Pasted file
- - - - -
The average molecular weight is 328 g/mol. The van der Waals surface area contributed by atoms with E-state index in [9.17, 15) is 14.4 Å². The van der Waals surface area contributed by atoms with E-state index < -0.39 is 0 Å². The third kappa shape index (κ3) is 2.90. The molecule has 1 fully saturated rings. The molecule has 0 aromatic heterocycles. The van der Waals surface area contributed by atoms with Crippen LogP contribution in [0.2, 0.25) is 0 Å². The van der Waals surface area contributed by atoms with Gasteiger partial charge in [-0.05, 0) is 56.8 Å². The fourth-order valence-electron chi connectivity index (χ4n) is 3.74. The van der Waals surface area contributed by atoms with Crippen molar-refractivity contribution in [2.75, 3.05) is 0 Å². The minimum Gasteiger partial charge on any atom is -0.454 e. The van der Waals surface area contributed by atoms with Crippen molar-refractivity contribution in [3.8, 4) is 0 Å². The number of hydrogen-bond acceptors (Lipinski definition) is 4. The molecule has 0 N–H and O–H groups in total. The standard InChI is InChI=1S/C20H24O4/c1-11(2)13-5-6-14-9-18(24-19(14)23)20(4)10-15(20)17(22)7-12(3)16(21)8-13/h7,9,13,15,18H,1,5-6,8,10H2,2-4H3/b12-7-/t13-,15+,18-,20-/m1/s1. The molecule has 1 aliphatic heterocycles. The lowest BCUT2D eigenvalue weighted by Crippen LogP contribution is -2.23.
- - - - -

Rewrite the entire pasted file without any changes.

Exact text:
The average molecular weight is 328 g/mol. The van der Waals surface area contributed by atoms with E-state index in [9.17, 15) is 14.4 Å². The van der Waals surface area contributed by atoms with E-state index < -0.39 is 0 Å². The third kappa shape index (κ3) is 2.90. The molecule has 1 fully saturated rings. The molecule has 0 aromatic heterocycles. The van der Waals surface area contributed by atoms with Crippen LogP contribution in [0.2, 0.25) is 0 Å². The van der Waals surface area contributed by atoms with Gasteiger partial charge in [-0.05, 0) is 56.8 Å². The fourth-order valence-electron chi connectivity index (χ4n) is 3.74. The van der Waals surface area contributed by atoms with Crippen molar-refractivity contribution in [2.75, 3.05) is 0 Å². The minimum Gasteiger partial charge on any atom is -0.454 e. The van der Waals surface area contributed by atoms with Crippen molar-refractivity contribution in [3.8, 4) is 0 Å². The number of hydrogen-bond acceptors (Lipinski definition) is 4. The molecule has 0 N–H and O–H groups in total. The standard InChI is InChI=1S/C20H24O4/c1-11(2)13-5-6-14-9-18(24-19(14)23)20(4)10-15(20)17(22)7-12(3)16(21)8-13/h7,9,13,15,18H,1,5-6,8,10H2,2-4H3/b12-7-/t13-,15+,18-,20-/m1/s1. The molecule has 1 aliphatic heterocycles. The lowest BCUT2D eigenvalue weighted by Crippen LogP contribution is -2.23.